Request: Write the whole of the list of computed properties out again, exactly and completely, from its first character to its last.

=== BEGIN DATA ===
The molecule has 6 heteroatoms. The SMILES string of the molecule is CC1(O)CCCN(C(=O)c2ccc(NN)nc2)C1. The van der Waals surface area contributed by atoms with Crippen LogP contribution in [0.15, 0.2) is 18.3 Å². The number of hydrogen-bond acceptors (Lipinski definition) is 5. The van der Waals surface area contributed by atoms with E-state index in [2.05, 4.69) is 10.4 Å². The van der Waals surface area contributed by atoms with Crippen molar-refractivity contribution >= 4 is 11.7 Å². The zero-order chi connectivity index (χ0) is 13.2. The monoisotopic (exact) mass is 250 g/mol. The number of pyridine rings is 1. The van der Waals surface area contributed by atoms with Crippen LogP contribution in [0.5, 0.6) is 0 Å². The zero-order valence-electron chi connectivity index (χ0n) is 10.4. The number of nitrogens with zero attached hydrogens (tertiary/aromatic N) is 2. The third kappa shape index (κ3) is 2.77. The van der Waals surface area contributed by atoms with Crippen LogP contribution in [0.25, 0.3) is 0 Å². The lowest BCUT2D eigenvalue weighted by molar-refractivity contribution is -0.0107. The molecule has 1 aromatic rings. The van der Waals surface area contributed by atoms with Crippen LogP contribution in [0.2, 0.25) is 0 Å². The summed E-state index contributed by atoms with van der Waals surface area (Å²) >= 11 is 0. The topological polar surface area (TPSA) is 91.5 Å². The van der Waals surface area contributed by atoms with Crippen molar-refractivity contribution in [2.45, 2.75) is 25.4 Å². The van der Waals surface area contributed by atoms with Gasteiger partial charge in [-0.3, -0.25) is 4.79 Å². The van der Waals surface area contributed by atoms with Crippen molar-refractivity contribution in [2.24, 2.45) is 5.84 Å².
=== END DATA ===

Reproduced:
The molecule has 6 heteroatoms. The SMILES string of the molecule is CC1(O)CCCN(C(=O)c2ccc(NN)nc2)C1. The van der Waals surface area contributed by atoms with Crippen LogP contribution in [0.15, 0.2) is 18.3 Å². The number of hydrogen-bond acceptors (Lipinski definition) is 5. The van der Waals surface area contributed by atoms with E-state index in [2.05, 4.69) is 10.4 Å². The van der Waals surface area contributed by atoms with Crippen molar-refractivity contribution >= 4 is 11.7 Å². The zero-order chi connectivity index (χ0) is 13.2. The monoisotopic (exact) mass is 250 g/mol. The number of pyridine rings is 1. The van der Waals surface area contributed by atoms with Crippen LogP contribution in [0.5, 0.6) is 0 Å². The zero-order valence-electron chi connectivity index (χ0n) is 10.4. The number of nitrogens with zero attached hydrogens (tertiary/aromatic N) is 2. The third kappa shape index (κ3) is 2.77. The van der Waals surface area contributed by atoms with Crippen LogP contribution in [0.25, 0.3) is 0 Å². The lowest BCUT2D eigenvalue weighted by molar-refractivity contribution is -0.0107. The molecule has 1 aromatic rings. The van der Waals surface area contributed by atoms with Crippen LogP contribution in [0.2, 0.25) is 0 Å². The summed E-state index contributed by atoms with van der Waals surface area (Å²) >= 11 is 0. The topological polar surface area (TPSA) is 91.5 Å². The van der Waals surface area contributed by atoms with Crippen molar-refractivity contribution in [2.45, 2.75) is 25.4 Å². The van der Waals surface area contributed by atoms with Gasteiger partial charge in [-0.3, -0.25) is 4.79 Å². The van der Waals surface area contributed by atoms with Crippen molar-refractivity contribution in [2.24, 2.45) is 5.84 Å².